By Barbara Norton
Honduran food and music will be in the spotlight at Baleada Night 5 to 7 p.m. Sunday, Nov. 3 at Penasquitos Lutheran Church, 14484 Penasquitos Dive. The event is a fundraiser for Coffee4Kids Honduras, a nonprofit which supports hospitalized children in Honduras.
In addition to the Honduran food and music, there will be an artist creating caricatures, opportunity drawings and inspirational speakers. All donations benefit the children at Mario Catrino Rivas Hospital Noroccidental in San Pedro Sula, one of two hospitals in Honduras.
Coffee4Kids Honduras has been providing snacks to children in the hospital for more than seven years, according to its director, Shawn Plowman of Rancho Penasquitos. In that time they have fed 350,000 kids 92 tons of food, Plowman said, adding that most of the funds for the food program are raised through donations from the distribution of colorful bags of organic Honduran coffee. Plowman said each individually decorated bag of coffee is given as a thank-you gift for a suggested donation of $12 per one-pound bag. There is a choice of ground or whole bean coffee, or a smaller size of vanilla coffee for kids.
In addition to feeding the children, the program also provides the hospital with medical supplies, and the children with toiletries, and even school supplies.
Plowman takes a group on a mission to Honduras three times a year, her latest being a 10-day stay in September. She said just prior to her arrival, 13 children died in a 12-hour period.
“We were able to buy medicine so no kids died while we were there,” she said.
Andie Zaldivar, who works with the organization in Honduras but will be here until Jan. 14 working with Plowman, said help from the Honduran government is insufficient. It mostly provides guards and maids. “They don’t have the capacity to provide medicine,” he said, adding that the two hospital emergency rooms in Honduras, one in the north and one in the south, could see around 2,000 people in a week.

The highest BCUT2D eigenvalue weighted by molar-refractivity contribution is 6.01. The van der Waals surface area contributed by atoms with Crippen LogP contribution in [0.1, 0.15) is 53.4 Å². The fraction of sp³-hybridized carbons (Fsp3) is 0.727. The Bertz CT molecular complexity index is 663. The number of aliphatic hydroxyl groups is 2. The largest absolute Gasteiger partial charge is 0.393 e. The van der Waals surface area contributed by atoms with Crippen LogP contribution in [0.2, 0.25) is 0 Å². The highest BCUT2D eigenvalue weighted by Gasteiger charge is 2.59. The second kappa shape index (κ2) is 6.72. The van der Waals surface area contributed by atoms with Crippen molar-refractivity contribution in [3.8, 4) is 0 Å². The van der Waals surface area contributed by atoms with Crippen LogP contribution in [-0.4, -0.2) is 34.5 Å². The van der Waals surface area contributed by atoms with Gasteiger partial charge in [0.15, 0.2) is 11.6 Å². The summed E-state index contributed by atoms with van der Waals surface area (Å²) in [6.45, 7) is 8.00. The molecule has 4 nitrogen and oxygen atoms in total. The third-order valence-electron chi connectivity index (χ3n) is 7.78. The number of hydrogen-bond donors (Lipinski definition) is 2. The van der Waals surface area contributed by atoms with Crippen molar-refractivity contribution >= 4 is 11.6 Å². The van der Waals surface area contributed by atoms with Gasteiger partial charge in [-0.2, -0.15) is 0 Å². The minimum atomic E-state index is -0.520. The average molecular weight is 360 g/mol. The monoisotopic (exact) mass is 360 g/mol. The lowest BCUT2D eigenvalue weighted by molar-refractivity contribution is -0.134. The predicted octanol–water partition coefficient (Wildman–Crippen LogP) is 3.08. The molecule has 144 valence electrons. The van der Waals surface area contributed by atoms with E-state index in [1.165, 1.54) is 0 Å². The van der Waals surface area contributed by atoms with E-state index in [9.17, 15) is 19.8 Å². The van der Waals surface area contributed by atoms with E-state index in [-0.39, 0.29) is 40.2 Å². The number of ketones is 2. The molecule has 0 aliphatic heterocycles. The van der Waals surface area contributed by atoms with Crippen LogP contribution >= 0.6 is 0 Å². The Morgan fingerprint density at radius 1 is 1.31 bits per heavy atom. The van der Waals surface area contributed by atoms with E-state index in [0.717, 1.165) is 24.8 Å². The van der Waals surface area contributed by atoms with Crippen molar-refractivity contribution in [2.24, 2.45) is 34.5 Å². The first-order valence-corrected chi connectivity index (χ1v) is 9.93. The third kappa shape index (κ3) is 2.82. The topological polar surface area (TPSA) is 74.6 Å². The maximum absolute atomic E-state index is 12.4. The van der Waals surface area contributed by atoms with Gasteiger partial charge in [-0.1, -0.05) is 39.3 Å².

In addition to providing hospital and patient supplies, Coffee4Kids Honduras has also been instrumental in helping Honduran women set up small businesses, Plowman said. One of these women, Lucila Arriaga, helps support her family by making colorful bracelets out of tightly rolled up candy wrappers and beads strung on monofilament. Plowman said that she buys the bracelets from Arriaga and then distributes them here for a suggested donation to the program. Honduran women are also bottling vanilla to sell to Coffee4Kids Honduras, which in turn is available for a donation.
The coffee, bracelets, vanilla and other handmade items are offered weekly at their booth at the Bernardo Winery Farmers Market 9 a.m. to 1 p.m. Fridays at 13330 Paseo del Verano Norte, Rancho Bernardo, and the Scripps Ranch Farmers Market 9 a.m. to 1 p.m. Saturdays at 10380 Spring Canyon Road, Scripps Ranch.
Businesses that carry the coffee include Village Mail and More, 12463 Rancho Bernardo Road in Rancho Bernardo, Belen Artisan Bakery in Escondido and C’s Deli in Mira Mesa.
Among the local organizations that support Coffee4KidsHonduras is the host of the Baleada Night, Penasquitos Lutheran Church. Church member and Rancho Bernardo resident Eleanor Andrews, a volunteer with the organization, joined Plowman on her latest trip to Honduras.
For more information on the group, the products available and how to help, visit